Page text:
This Monday, controversial conservative figures Milo Yiannopoulos, Steve Bannon and Ann Coulter will arrive at the University of California, Berkeley to launch a four-day event they’re calling “Free Speech Week.” Their series of speeches is a response to the chaos that erupted at Berkeley last February when Yiannopoulos arrived to speak; administrators canceled his event after violent protests injured at least six and caused approximately $100,000 worth of damage to campus property.
UT’s campus isn’t free from such controversies. Just last November, UT’s Young Conservatives of Texas chapter hosted polarizing political figure Ben Shapiro in the wake of their highly criticized affirmative action bake sale. In the current campus environment of inflammatory orators and First Amendment tensions, students must consider how they will handle ideas which they disagree with, even ideas which they find offensive.
Ideally, college is a place wherein an individual can encounter new thoughts and experience the joy and pain of intellectual uncertainty, all in the pursuit of truth. The value of college, as opposed to the value of a trade school, does not lie in what the student learns, but rather how they learn to learn. On its most fundamental level, college teaches students how to ask and answer new questions and engage with new information, skills which are timelessly useful in life.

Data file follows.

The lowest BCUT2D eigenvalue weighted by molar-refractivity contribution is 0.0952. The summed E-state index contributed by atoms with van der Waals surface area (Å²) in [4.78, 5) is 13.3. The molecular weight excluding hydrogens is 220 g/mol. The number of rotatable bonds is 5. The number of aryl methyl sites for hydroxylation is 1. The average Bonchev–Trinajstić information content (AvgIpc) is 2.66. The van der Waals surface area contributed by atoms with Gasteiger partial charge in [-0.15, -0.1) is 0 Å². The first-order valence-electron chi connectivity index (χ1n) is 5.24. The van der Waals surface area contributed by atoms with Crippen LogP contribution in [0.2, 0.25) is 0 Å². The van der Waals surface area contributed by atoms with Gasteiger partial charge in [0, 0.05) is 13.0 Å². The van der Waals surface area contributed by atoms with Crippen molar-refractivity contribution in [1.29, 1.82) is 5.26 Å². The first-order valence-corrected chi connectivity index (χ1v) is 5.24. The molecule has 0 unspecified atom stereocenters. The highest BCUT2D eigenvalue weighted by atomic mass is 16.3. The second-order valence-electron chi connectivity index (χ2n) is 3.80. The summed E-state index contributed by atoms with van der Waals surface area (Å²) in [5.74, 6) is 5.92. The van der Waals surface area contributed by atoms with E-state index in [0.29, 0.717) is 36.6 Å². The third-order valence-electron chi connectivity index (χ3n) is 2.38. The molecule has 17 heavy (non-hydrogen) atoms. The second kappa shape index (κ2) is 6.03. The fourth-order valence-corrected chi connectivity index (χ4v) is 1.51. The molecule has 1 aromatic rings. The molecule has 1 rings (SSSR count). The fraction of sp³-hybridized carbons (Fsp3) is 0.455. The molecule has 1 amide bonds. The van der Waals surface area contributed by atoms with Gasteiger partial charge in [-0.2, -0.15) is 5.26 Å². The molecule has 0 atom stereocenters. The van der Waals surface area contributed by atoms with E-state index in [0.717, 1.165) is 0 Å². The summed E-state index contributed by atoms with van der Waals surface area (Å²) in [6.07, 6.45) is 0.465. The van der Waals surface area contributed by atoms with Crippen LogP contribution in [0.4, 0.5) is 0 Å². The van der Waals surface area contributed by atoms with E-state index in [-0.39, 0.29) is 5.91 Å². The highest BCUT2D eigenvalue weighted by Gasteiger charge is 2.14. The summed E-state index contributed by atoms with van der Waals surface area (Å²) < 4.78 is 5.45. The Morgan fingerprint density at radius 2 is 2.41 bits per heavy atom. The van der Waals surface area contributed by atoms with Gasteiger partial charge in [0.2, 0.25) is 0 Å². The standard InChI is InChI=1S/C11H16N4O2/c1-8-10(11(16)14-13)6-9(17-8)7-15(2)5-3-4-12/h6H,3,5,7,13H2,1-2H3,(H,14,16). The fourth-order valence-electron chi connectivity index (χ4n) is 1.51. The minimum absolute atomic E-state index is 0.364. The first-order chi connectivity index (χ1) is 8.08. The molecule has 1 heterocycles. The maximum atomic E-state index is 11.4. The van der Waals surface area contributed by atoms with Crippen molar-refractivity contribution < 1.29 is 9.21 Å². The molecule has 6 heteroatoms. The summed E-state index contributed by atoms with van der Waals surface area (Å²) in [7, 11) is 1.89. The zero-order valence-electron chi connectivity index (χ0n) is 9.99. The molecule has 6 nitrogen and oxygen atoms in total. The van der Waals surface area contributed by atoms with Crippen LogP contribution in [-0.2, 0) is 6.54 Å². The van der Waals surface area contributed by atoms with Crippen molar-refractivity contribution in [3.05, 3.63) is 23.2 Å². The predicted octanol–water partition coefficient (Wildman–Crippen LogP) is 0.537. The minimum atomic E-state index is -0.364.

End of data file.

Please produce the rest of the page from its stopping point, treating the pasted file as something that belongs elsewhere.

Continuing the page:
Isn’t it important then, that we students learn how to approach ideas which we find offensive? Wouldn’t the aftermath of the YCT’s bake sale have been more intellectually productive if students had been willing to hold a rational, calm debate? After all, we learn the most from those whom we disagree with. To create an environment of true learning, a college must cultivate a healthy diversity of ideas. There is nothing to be learned in an intellectual echo chamber, where every student parrots the same politically correct opinions.
There is much to be gained and only a little time to be lost from engaging with disagreeable ideas. By taking the time to listen to the ideas of an individual or group, you gain insight into their thoughts. Perhaps you will learn something new, find a flaw in your own beliefs or a valid point in theirs. Perhaps you walk away with burning questions. Perhaps you learn nothing; after engaging with an idea, it seems just as wrong and offensive as it ever did — what then? You have still benefited. By understanding an idea, its underpinnings and consequences, you are better equipped to combat it. You can clarify your own arguments and prepare to more effectively fight it in the future.
This coming year, put yourself in intellectually uncomfortable places. Join a political organization you agree with. Join one you disagree with. Go to the Texas Tribune Festival this weekend and listen to Wendy Davis, then Ted Cruz. When controversial speakers come to campus, don’t resort to a riot to shut down their ideas; engage with them. Hear them speak. Learn something new, or learn how to better confront their position. But whatever you do, listen.
That is how you will truly learn.
Leake is a Plan II and business freshman from Austin.